Joan Couch

Photograph included with student application. Courtesy of Western Regional Archives

Joan Couch Potter Loveless Slide Collection, Courtesy of Western Regional Archives


Art/ Design/ Craft




1944 - 1948



Henrico, VA



Taos, NM

Joan is known by many names. She attended the college first as Joan Couch. She married fellow student, Oli Sihvonen and became Joan Sihvonen. She later took her mother's maiden name, as Joan Potter. Then married and took the name Joan Potter Loveless.

Joan was born Joan Couch in Henrico County, Virginia to parents Paul and Gertrude Couch. She became interested in attending Black Mountain College (BMC) after her mother read Louis Adamic's "My America, 1928-1938"(Hamish Hamilton, 1939) that includes a chapter entitled "Black Mountain College: An Experiment in Education." Joan enrolled in classes in the fall of 1944, but her academic tenure at Black Mountain was marked by several breaks in attendance.

At BMC, Loveless took art classes with Josef Albers and studied weaving with Anni Albers and Trude Guermonprez. It was at Black Mountain where she met Oli Sihvonen, an art student taking classes under the G.I. Bill. They married in 1946.

After the 1948 summer session, the Sihvovens and young daughter Kimry moved to Taos, New Mexico where Oli continued studying art. In the following years, the family lived in many locations including Taos, New Mexico; Mexico City; Washington, D.C.; New York City; and Cape Cod. During this time Oli began to gain acclaim for his paintings, while Joan taught kindergarten at prestigious private schools in Washington and New York, using an experimental curriculum.

The family of four (second daughter, Jennifer was born in New York) returned to Taos in 1956, where for a decade Oli and Joan were vibrant members of the artistic and cultural community. Joan began to weave tapestries using locally spun wool which she dyed herself. Although some inspiration for her may have come from her younger days at Black Mountain College, Joan's work was much more influenced by the New Mexico landscape and the weaving of the area's indigenous dwellers, the Navajo.

The Sihvonens divorced sometime before 1975. Joan moved with her three children (son Conor was born in 1965) to teach weaving at the Austen Riggs Center in Stockbridge, Massachusetts. It was in "The Bay State" that she met her second husband designer David Loveless. They were married weeks before Joan turned 50.

The Lovelesses returned to Taos in 1989. It was there that Joan completed her book, "Three Weavers" (University of New Mexico Press, 1992) that focused on her relationship with friends and fellow fiber artists Rachal Brown and Kristina Wilson.


Husband: Fellow BMC student, Oli Sihvonen

Courses Taken

Fall 1944-1945: Drawing with Albers, Chorus with Jalowetz, Melville (Introduction to American Writing) with Kazin, Contemporary Problems with Miller,Culture of the Renaissance with Lowinsky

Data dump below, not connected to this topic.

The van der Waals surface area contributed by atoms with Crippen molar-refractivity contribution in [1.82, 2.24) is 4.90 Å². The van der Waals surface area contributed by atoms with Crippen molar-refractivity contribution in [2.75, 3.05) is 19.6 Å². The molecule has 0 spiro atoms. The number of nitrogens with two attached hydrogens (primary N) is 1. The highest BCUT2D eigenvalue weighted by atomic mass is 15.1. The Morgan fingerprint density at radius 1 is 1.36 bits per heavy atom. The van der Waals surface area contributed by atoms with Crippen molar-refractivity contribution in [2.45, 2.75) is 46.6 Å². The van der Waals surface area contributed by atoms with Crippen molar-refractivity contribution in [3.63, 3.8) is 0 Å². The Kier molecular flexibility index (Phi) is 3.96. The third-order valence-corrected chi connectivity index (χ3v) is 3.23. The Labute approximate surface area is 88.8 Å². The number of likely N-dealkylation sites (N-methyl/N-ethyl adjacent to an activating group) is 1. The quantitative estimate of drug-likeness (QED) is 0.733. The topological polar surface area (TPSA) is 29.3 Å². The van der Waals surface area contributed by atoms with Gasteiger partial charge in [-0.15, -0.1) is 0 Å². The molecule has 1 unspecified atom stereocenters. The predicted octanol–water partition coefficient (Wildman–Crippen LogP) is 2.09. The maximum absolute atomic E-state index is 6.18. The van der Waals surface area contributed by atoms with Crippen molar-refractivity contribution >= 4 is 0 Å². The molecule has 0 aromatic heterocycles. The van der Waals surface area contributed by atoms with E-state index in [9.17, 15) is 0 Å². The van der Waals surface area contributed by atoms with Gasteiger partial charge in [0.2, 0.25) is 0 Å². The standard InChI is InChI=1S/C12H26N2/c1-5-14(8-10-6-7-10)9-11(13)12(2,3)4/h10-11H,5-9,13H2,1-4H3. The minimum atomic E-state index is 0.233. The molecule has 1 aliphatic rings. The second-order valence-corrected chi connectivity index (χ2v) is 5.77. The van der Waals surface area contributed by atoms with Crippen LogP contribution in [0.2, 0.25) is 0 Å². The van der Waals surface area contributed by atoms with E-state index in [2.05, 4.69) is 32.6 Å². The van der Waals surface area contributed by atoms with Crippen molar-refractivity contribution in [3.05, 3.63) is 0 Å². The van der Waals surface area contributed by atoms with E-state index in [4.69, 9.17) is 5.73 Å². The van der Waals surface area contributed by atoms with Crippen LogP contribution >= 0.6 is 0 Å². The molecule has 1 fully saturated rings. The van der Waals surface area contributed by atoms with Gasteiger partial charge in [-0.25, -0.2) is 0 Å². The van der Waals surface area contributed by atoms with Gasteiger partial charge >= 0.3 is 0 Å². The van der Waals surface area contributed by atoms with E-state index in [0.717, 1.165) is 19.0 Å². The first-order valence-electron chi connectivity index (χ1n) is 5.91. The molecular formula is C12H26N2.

Winter 1944-1945: Design with Albers, Culture of the Renaissance with Lowinsky, Bible with Lowinsky, Nationalism and Contemporary Problems with Miller,Introductory Writing with Wunsch, Chorus with Jalowetz

Spring 1944-1945: Bible with Lowinsky, Design with Albers, Outline of Western Culture with Lowinsky, Writing with Wunsch, Contemporary Problems with Miller, Chorus with Jalowetz

Winter 1945-1946: Contemporary Society with Levi, Advanced Writing with Richards, Reading Literature with Richards

Spring 1945-1946: Reading Literature with Richards, Advanced Writing with Richards, Chorus with Lowinsky, Work Program

Fall 1946-1947: Plato & Aristotle with Levi, Advanced Weaving withMeyer, Introduction to Music with Schlesinger

Spring 1946-1947: Weaving with Guermonprez, Design with Albers, Math tutorial with Dehn (dropped)

Joan and Oli SihvonenWoven tapestry by Joan Couch Loveless, Taos, NM.
Photograph of author


Heather South

Heather is Lead Archivist of the Western Regional Archives, Department of Cultural Resources, State of North Carolina.

Heather has a BA and MA in history from Winthrop University and is a member of the Academy of Certified Archivists. South has nearly 20 years’ experience in preservation and archives including reference services, conservation services, exhibit design, marketing and grant management. From 2006 until November 2011, she worked as the Preservation Officer for the SC State Archives

The Western Regional Archives (WRA) collects, preserves, and makes available for public use historical and evidential materials relating to western North Carolina. Their collection of Black Mountain College related materials is an invaluable resource for BMC researchers.

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